What did you grow up listening to?
Growing up it was a lot of traditional country music - Johnny Cash, George Jones, Merle Haggard — along with American staples like Elvis Presley, Lynyrd Skynyrd and Bob Seger.
How would you describe your sound?
I would describe our sound as a fusion of rock, folk, soul and country. We can take it all sorts of ways and I try to shy away from the safe and standard ways of creating a song.
Tell us a little bit about making the album and working with Dave Cobb.
Working with Dave Cobb was eye-opening, but reassuring. We all were, and are, big fans of Dave’s work and his process of making an album, but we went into it with a lot of ifs and buts. We very quickly realized that he’s just a person like we are. Both of us are obsessed with finding the right feel and the drive to frame a song “the right way.”
I’d say by day 2 in the studio, he was already a friend and like a member of the band, just with an advanced knowledge of every aspect of dressing a song and getting the right sounds. We sort of knew what we wanted the album to sound like, but he helped us learn how to actually create those sounds.
How did it feel going into RCA Studio A to record?
RCA Studio A was more intimidating than Dave, if I’m being honest. Thankfully the walls don’t talk, so we didn’t have any criticism from the building itself. There is so much history and music that happened in that building, that it’s a constant reminder when you walk through the doors. It’s kind of an odd feeling that sits in the back of your head, a kind of pressure that when you record there, you’d better get it right.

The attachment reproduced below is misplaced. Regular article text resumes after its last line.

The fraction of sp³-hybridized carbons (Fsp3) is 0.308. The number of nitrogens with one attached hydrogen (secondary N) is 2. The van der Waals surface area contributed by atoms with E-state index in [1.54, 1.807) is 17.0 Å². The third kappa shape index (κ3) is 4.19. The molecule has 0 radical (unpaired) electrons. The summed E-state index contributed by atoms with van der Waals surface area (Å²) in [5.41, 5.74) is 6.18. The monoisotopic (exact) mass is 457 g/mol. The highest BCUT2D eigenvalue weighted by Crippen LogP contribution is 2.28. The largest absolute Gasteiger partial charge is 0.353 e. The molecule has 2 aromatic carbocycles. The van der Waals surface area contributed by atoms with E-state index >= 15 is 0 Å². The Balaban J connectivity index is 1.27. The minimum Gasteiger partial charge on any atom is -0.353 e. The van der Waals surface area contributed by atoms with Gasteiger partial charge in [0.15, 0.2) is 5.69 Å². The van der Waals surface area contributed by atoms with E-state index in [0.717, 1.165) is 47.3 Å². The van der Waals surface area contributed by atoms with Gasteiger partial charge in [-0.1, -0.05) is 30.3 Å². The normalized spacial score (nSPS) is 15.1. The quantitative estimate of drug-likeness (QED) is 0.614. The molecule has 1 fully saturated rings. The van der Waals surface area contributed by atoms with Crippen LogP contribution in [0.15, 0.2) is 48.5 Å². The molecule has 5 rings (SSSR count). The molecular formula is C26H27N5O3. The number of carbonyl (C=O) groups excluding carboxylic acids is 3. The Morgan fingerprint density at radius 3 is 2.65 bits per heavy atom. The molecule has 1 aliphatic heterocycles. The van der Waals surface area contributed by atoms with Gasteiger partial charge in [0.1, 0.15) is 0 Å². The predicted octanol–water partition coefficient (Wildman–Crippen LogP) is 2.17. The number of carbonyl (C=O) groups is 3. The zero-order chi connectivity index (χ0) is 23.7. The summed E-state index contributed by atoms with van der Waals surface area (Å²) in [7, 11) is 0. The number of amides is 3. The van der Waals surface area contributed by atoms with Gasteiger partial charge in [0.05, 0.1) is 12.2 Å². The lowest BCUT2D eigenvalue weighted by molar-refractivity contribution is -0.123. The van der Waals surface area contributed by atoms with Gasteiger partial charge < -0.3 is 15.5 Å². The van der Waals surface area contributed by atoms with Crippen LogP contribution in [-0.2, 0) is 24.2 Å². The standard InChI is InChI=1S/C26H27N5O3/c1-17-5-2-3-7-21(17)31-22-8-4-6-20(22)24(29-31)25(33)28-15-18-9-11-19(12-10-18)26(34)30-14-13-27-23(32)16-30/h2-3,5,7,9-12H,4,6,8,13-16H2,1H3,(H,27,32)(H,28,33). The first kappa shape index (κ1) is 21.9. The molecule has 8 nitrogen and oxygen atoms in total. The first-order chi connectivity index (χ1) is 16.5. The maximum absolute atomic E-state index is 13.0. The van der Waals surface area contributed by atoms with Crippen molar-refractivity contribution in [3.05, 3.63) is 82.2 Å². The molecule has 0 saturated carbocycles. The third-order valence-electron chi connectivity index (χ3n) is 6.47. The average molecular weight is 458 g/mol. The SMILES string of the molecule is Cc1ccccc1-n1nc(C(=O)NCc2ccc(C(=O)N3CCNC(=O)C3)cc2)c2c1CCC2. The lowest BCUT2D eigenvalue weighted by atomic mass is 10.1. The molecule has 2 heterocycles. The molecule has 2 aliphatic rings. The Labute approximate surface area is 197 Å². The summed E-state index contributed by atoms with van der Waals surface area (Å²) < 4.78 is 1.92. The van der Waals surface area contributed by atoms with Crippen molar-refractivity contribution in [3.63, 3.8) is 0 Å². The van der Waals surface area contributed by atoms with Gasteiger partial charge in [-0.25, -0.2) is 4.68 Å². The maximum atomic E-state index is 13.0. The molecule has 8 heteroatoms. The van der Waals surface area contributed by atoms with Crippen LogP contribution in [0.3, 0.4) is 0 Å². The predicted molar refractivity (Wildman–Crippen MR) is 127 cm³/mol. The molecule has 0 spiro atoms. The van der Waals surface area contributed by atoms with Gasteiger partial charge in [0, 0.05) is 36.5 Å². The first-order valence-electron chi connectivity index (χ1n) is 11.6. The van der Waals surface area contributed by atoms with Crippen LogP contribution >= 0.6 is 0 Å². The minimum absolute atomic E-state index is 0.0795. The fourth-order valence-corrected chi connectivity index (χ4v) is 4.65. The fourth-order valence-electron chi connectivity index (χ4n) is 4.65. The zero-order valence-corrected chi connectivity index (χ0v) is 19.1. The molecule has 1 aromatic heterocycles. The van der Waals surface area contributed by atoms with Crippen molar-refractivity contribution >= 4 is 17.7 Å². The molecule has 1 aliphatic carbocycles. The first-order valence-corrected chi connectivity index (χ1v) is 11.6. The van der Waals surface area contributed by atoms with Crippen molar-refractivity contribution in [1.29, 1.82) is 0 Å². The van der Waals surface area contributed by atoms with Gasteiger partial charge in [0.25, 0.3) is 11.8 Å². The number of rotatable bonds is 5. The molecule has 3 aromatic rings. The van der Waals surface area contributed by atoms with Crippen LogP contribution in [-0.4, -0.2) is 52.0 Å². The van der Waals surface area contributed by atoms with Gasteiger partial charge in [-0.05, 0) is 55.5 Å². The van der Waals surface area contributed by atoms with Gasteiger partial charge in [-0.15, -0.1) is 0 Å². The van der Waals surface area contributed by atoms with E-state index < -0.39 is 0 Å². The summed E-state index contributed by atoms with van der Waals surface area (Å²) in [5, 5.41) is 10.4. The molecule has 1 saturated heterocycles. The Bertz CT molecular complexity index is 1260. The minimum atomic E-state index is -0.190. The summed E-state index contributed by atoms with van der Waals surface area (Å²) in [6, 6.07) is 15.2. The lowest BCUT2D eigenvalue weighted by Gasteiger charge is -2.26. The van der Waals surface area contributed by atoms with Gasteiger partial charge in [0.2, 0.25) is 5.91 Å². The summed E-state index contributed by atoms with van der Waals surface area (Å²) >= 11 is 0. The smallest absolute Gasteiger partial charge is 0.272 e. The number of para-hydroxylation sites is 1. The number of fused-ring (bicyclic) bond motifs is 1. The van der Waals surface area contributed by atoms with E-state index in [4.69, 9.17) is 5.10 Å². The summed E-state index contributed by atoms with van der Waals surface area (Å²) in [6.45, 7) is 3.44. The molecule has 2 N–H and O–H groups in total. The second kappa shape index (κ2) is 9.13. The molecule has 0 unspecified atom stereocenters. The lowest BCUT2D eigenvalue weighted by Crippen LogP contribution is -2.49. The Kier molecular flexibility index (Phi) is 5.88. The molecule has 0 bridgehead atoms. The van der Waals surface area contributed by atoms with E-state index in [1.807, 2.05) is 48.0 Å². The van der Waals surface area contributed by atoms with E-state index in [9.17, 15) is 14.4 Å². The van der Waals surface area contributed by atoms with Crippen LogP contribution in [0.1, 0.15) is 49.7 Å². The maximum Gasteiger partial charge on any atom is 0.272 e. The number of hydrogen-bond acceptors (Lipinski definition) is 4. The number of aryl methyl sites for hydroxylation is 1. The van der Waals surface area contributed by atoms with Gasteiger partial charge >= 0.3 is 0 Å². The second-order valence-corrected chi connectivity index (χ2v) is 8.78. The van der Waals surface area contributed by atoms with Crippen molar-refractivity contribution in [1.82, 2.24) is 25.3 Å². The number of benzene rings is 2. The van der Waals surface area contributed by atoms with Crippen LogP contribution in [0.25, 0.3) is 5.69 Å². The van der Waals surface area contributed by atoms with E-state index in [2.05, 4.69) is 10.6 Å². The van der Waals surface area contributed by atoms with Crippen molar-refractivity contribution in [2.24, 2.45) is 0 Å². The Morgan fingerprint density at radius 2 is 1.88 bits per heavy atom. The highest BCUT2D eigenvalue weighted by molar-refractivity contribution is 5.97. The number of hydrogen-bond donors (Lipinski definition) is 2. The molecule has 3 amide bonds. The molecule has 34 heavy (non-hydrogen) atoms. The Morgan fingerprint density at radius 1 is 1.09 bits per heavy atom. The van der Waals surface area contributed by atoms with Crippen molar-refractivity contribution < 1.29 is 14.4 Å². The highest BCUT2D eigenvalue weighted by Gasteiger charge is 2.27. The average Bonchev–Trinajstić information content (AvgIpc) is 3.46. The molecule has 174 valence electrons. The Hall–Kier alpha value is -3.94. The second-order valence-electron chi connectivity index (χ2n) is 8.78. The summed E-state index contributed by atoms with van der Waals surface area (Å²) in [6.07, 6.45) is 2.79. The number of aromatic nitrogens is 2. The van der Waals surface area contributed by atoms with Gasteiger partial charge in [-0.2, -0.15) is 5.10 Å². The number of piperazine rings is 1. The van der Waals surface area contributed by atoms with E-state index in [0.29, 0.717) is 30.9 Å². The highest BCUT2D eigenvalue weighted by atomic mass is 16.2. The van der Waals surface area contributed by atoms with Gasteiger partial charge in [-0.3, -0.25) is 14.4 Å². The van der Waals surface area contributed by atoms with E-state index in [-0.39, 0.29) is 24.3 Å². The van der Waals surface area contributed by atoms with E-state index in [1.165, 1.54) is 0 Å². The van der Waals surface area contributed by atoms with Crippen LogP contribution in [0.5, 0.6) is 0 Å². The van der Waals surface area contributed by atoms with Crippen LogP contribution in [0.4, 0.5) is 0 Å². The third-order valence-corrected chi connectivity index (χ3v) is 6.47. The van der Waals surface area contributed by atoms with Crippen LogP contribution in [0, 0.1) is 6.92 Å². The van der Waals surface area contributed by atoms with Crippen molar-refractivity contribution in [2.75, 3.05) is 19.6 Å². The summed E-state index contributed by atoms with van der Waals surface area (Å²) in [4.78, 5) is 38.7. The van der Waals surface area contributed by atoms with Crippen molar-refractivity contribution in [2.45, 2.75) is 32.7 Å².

Where’s the most unexpected place music has take you so far?
The most unexpected place that music has taken us so far is the West Coast. It was a big shock seeing all of it, from Seattle all the way down to San Diego. We had never been out West, so it felt a bit foreign, but it was pretty inviting. I’d love to spend more time over that way.
Where do you get your inspiration for your songs?
I get inspiration from talking with older folks a lot of times. Their mannerisms and ways with words always sparks my interest. I like hearing their stories and just keep my ears and eyes open for any kind of phrase, joke or saying.
You used to practise with your band every night after work and still get get up for work the next day, and you wrote a lot of songs while you were welding. Now that you’ve given up your day jobs, do you miss them?
I don’t miss welding. Now that I have been able to sort of take the leap of faith into being a full-time musician, everything other than writing and playing just doesn’t feel right. I would say that I’m just pretty obsessed with music right now and don’t see that changing.
What’s your favourite songs of yours?
It’s gotta be ‘Hands to Myself,’ which is the first single from the album. It has a lot of different things going on with the story, the feel and the layers, which is similar to some of my favorite songs.
What’s your favourite song of someone else’s?
That’s tough to nail down one, but ‘Patches’ by Clarence Carter is definitely one.
If you could travel back to any time, when would you travel back to?
I’d travel back to the mid-50s. I figure if I started pursuing a music career around that time, and maybe by the late-60s I’d have it figured out. The competition would be tough, but the amount of interest around great instruments, raw recording processes and honest songwriting was at its peak at that point. I don’t think as a society we will ever get back to that special time.
Factories, Farms & Amphetamines is out on January 13th via Elektra/Low Country Sound